Let's delay regulations that allow stockbrokers and insurance agents to pretend they are working in their clients best interest. Asinine comments aside, the HR bill, if you care to read it, is not to cancel the regulations. It is simply to delay such until the SEC can demonstrate that their new rule will not harm small investors.Now, let's see if I can respond in kind:I know small investors are not imporant too you and that all you care about are the 1% so we certainly should not delay the law at all. No such thing as unintended consequences.
I think it is understandable that an industry that depends on fees for services and commissions is very concerned about any changes that might impact their income and employment. Yes, we need to be careful.Still I think we realize that 3% to fees in the days of 30% stock market returns and 10% interest rates were not very significant. But low interest rates and moderate returns squeezes those margins. They are now much more visible, and the industry does need to adapt to the new reality.You would think the quality service providers would support means that would drive out the worst offenders. Customers should realize that one way or another they will pay for the services of the people who help them. Those fees should not be hidden.And why would a professional salesman sell a product that he knows under performs or is not competitive with the market? Let's drive bad products out of the market and give the salesman incentives to sell quality products.
I am an RIA and as such am held to a fiduciary standard, as the SEC defines it (there is more than one definition). fwiw, I know people in both industries and don't quite get how a fiduciary standard makes registered investment advisors (not RIA - prohibited) held to a higher standard. Most advisors are paid based on a percentage of assets while many brokers are paid based on either the commissions they sell or an ongoing asset management fee of some type. Neither is required to provide performance standards and/or suitable benchmarks. However, if you go into a ML Online account and Fidelity one too, you can find a IRR-ROI generator. In other words, there are ways to compute performance across both traditional brokers and non-traditional if you know where to look. But I don't think typical folks are aware of this, and in most advisor practices I've seen performance reporting is hardly standard (though in a brokerage relationship they are even rarer still). Bottom line - I don't quite believe that assigning a 'fiduciary designation' provides one ounce of assurance that a hired gun can do the job and I don't understand why people feel like something magical will happen if the regulations are passed. It is basically up to the client to demand accountability, and the only way to do that is self-educate yourself about what you ought to expect. You can't regulate air. You can't require something and not also have a means to tell if it was enforced. Course, there are many people who do a great job - but to suggest that an advisor isn't also a salesman isn't realistic either.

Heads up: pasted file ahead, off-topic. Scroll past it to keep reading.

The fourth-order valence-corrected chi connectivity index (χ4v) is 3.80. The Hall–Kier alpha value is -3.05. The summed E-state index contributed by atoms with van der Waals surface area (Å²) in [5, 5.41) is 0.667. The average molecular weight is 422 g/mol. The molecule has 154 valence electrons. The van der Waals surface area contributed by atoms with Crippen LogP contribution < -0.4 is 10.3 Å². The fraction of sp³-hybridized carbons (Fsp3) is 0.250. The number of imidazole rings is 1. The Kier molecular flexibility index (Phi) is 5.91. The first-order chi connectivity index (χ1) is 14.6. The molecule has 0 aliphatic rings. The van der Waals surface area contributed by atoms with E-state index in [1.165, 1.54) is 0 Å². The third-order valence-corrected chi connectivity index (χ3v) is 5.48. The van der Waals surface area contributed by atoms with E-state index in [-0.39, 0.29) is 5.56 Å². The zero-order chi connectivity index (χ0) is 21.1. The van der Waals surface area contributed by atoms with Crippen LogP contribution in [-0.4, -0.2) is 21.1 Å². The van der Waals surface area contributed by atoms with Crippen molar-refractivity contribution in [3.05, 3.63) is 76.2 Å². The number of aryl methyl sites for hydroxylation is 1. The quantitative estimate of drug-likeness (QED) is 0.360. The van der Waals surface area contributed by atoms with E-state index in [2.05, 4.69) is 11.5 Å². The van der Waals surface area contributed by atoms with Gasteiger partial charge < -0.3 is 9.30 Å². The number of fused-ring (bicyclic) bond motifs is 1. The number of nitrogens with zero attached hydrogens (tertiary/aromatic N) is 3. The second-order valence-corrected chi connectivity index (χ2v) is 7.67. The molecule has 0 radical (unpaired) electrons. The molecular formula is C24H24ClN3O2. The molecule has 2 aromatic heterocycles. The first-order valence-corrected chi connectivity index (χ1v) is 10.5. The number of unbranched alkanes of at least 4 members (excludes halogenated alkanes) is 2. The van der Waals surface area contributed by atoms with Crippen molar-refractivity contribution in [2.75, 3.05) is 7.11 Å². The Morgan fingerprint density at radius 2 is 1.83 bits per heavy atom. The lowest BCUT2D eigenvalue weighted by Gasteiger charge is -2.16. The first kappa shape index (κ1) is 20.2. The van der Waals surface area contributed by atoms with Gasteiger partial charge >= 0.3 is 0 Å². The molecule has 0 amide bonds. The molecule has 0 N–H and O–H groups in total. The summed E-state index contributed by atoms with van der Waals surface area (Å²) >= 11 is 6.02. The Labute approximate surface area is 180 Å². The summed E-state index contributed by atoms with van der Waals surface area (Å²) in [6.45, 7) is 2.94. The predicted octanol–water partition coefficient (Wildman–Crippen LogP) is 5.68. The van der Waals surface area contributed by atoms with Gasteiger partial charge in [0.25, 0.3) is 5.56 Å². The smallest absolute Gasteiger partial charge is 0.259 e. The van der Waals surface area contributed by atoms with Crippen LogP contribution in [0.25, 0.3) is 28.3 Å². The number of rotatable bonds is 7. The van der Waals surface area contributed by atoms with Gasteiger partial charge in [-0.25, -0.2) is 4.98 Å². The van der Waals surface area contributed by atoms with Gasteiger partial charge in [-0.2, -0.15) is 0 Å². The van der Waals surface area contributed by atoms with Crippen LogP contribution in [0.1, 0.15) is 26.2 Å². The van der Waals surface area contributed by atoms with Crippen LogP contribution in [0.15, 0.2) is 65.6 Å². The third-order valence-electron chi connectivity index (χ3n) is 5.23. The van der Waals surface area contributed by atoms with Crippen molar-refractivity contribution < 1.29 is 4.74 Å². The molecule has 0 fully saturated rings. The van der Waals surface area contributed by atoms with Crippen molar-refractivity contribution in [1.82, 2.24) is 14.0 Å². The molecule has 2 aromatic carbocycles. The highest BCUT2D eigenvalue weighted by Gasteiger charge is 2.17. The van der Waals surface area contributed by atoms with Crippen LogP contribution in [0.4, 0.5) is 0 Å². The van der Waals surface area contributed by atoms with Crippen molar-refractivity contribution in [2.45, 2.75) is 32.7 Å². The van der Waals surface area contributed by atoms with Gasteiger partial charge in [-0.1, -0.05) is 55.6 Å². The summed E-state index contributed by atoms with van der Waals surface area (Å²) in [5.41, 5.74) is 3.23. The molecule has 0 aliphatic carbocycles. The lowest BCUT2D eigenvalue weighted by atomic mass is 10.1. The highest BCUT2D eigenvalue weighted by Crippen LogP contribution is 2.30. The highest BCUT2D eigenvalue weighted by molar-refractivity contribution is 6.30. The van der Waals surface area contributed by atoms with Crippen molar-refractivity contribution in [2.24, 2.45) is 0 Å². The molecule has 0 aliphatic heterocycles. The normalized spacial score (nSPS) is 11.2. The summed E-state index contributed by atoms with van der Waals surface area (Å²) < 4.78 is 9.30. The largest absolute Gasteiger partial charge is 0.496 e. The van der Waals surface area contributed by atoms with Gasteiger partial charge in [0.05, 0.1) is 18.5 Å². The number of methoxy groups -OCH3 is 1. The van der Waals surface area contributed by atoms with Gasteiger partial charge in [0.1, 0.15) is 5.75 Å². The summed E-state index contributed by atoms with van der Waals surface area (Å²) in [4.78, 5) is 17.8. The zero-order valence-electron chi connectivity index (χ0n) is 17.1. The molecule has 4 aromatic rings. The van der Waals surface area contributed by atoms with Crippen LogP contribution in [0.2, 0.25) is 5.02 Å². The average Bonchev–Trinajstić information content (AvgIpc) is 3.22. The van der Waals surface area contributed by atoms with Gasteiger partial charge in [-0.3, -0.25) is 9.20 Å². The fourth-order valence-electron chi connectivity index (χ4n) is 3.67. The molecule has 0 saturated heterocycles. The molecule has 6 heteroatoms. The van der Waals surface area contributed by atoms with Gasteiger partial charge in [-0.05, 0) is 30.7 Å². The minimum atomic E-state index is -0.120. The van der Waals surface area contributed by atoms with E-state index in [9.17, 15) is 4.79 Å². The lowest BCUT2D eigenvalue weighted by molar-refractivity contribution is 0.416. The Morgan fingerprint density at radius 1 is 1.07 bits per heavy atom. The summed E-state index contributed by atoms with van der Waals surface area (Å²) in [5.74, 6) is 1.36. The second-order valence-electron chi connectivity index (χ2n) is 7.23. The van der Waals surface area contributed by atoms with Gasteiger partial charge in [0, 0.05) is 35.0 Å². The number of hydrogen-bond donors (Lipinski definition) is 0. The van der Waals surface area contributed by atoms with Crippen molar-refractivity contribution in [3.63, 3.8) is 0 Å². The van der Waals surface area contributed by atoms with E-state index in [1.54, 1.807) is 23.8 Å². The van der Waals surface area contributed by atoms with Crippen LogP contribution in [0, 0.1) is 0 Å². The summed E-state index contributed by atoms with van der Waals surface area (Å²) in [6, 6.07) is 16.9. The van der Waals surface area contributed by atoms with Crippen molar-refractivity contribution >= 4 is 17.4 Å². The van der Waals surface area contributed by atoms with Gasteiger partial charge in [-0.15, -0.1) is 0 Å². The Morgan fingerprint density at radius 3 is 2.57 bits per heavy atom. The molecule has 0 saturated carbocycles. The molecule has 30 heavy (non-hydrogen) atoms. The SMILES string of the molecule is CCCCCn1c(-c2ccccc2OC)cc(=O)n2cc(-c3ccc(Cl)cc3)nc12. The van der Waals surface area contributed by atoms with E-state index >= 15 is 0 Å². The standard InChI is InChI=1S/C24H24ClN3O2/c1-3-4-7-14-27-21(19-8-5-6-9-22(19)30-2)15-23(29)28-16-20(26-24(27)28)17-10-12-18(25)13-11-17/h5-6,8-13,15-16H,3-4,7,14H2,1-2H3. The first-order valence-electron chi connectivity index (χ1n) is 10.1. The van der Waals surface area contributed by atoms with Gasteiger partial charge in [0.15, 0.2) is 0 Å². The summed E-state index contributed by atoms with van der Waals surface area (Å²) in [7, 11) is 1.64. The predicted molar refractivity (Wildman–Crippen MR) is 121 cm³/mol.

I have been through the routine of having the local broker banging on my 89 yo mother's door wanting to sell her another annuity, because he could no longer sell her annuities after she turned 90.Attorney Generals in states have already stopped some insurance companies from offering annuities to the elderly. It's a bad practice, but people do it anyway.With so many horror stories of people sold profitable, but inappropriate products, fiduciary responsibility adds yet another layer of accountability.Abusers can be sued. And they can lose their licenses to practice.We need more enforcement.Of course, the bad practice line is fuzzy. In equities, markets can turn against good advice. Was the investor aware of the risks and comfortable with it? In hindsight, what sounds like an opportunity for good returns at somewhat higher risk can turn into a poor performer.Being overly conservative can also be an unintended consequence. That can make it more difficult for people to earn the returns they need for retirement.Its important to get it right.